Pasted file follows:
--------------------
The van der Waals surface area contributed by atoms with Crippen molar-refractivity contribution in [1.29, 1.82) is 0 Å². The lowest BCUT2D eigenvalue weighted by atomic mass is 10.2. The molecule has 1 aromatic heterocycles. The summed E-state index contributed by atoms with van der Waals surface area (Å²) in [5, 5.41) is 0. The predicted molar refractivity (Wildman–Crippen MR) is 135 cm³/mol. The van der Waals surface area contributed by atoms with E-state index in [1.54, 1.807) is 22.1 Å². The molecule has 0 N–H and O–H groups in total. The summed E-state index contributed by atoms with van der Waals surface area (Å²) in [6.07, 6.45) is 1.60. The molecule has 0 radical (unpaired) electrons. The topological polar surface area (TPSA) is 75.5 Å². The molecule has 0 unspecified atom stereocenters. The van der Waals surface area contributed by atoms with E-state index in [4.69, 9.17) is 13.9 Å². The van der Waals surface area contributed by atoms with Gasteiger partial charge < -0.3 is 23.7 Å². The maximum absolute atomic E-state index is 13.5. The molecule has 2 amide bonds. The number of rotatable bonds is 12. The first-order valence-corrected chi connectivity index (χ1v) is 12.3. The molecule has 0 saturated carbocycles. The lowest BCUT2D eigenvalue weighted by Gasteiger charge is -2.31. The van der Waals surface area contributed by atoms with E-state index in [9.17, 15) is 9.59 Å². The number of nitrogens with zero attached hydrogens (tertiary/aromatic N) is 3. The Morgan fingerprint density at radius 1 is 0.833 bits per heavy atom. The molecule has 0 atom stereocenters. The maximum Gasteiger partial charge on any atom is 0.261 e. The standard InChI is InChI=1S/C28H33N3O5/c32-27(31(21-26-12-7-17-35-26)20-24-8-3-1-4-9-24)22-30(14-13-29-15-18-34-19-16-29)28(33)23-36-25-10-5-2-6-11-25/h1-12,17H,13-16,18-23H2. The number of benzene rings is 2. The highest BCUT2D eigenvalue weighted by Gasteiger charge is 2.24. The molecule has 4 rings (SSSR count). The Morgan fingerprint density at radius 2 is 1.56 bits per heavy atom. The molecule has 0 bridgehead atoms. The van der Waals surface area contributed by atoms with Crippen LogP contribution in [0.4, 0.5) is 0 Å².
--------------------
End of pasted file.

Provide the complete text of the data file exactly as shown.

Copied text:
The van der Waals surface area contributed by atoms with Crippen molar-refractivity contribution in [1.29, 1.82) is 0 Å². The lowest BCUT2D eigenvalue weighted by atomic mass is 10.2. The molecule has 1 aromatic heterocycles. The summed E-state index contributed by atoms with van der Waals surface area (Å²) in [5, 5.41) is 0. The predicted molar refractivity (Wildman–Crippen MR) is 135 cm³/mol. The van der Waals surface area contributed by atoms with E-state index in [1.54, 1.807) is 22.1 Å². The molecule has 0 N–H and O–H groups in total. The summed E-state index contributed by atoms with van der Waals surface area (Å²) in [6.07, 6.45) is 1.60. The molecule has 0 radical (unpaired) electrons. The topological polar surface area (TPSA) is 75.5 Å². The molecule has 0 unspecified atom stereocenters. The van der Waals surface area contributed by atoms with E-state index in [4.69, 9.17) is 13.9 Å². The van der Waals surface area contributed by atoms with Gasteiger partial charge < -0.3 is 23.7 Å². The maximum absolute atomic E-state index is 13.5. The molecule has 2 amide bonds. The number of rotatable bonds is 12. The first-order valence-corrected chi connectivity index (χ1v) is 12.3. The molecule has 0 saturated carbocycles. The lowest BCUT2D eigenvalue weighted by Gasteiger charge is -2.31. The van der Waals surface area contributed by atoms with E-state index in [9.17, 15) is 9.59 Å². The number of nitrogens with zero attached hydrogens (tertiary/aromatic N) is 3. The Morgan fingerprint density at radius 1 is 0.833 bits per heavy atom. The molecule has 0 atom stereocenters. The maximum Gasteiger partial charge on any atom is 0.261 e. The standard InChI is InChI=1S/C28H33N3O5/c32-27(31(21-26-12-7-17-35-26)20-24-8-3-1-4-9-24)22-30(14-13-29-15-18-34-19-16-29)28(33)23-36-25-10-5-2-6-11-25/h1-12,17H,13-16,18-23H2. The number of benzene rings is 2. The highest BCUT2D eigenvalue weighted by Gasteiger charge is 2.24. The molecule has 4 rings (SSSR count). The Morgan fingerprint density at radius 2 is 1.56 bits per heavy atom. The molecule has 0 bridgehead atoms. The van der Waals surface area contributed by atoms with Crippen LogP contribution in [0.4, 0.5) is 0 Å².